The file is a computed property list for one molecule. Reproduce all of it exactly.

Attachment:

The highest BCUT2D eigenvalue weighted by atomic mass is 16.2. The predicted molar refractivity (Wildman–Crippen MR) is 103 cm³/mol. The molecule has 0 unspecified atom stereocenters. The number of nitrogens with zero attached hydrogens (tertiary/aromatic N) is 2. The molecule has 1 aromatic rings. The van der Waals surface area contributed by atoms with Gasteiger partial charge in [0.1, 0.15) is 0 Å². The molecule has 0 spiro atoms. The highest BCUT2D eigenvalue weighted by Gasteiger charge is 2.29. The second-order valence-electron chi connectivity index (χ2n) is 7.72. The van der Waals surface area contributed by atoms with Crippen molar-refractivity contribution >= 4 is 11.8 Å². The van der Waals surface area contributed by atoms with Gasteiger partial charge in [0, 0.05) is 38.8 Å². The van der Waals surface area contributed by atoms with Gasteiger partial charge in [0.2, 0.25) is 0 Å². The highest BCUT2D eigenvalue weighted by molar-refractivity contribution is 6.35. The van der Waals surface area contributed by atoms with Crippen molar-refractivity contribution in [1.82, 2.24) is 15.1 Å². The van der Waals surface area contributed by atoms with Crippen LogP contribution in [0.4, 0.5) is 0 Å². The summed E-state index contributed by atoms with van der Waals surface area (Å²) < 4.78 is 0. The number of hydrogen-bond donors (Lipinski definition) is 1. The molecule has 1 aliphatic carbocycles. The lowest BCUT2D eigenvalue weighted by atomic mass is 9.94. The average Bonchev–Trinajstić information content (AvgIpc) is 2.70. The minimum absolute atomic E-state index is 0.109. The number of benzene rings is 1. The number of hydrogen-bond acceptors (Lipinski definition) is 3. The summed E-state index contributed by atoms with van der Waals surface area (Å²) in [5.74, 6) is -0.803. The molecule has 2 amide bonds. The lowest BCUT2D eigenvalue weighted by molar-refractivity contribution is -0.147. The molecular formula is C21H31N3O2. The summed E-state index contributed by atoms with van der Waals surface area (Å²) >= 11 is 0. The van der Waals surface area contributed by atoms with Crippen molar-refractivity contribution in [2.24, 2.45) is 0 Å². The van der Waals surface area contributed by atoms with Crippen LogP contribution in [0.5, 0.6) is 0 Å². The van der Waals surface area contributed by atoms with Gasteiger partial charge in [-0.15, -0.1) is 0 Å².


The highest BCUT2D eigenvalue weighted by atomic mass is 16.2. The predicted molar refractivity (Wildman–Crippen MR) is 103 cm³/mol. The molecule has 0 unspecified atom stereocenters. The number of nitrogens with zero attached hydrogens (tertiary/aromatic N) is 2. The molecule has 1 aromatic rings. The van der Waals surface area contributed by atoms with Gasteiger partial charge in [0.1, 0.15) is 0 Å². The molecule has 0 spiro atoms. The highest BCUT2D eigenvalue weighted by Gasteiger charge is 2.29. The second-order valence-electron chi connectivity index (χ2n) is 7.72. The van der Waals surface area contributed by atoms with Crippen molar-refractivity contribution >= 4 is 11.8 Å². The van der Waals surface area contributed by atoms with Gasteiger partial charge in [0, 0.05) is 38.8 Å². The van der Waals surface area contributed by atoms with Gasteiger partial charge in [0.2, 0.25) is 0 Å². The highest BCUT2D eigenvalue weighted by molar-refractivity contribution is 6.35. The van der Waals surface area contributed by atoms with Crippen molar-refractivity contribution in [1.82, 2.24) is 15.1 Å². The van der Waals surface area contributed by atoms with Crippen LogP contribution in [0.4, 0.5) is 0 Å². The summed E-state index contributed by atoms with van der Waals surface area (Å²) < 4.78 is 0. The number of hydrogen-bond donors (Lipinski definition) is 1. The molecule has 1 aliphatic carbocycles. The lowest BCUT2D eigenvalue weighted by atomic mass is 9.94. The average Bonchev–Trinajstić information content (AvgIpc) is 2.70. The minimum absolute atomic E-state index is 0.109. The number of benzene rings is 1. The number of hydrogen-bond acceptors (Lipinski definition) is 3. The summed E-state index contributed by atoms with van der Waals surface area (Å²) in [5.74, 6) is -0.803. The molecule has 2 amide bonds. The lowest BCUT2D eigenvalue weighted by molar-refractivity contribution is -0.147. The molecular formula is C21H31N3O2. The summed E-state index contributed by atoms with van der Waals surface area (Å²) >= 11 is 0. The van der Waals surface area contributed by atoms with Crippen molar-refractivity contribution in [2.24, 2.45) is 0 Å². The van der Waals surface area contributed by atoms with Crippen LogP contribution in [0.5, 0.6) is 0 Å². The van der Waals surface area contributed by atoms with Gasteiger partial charge in [-0.15, -0.1) is 0 Å².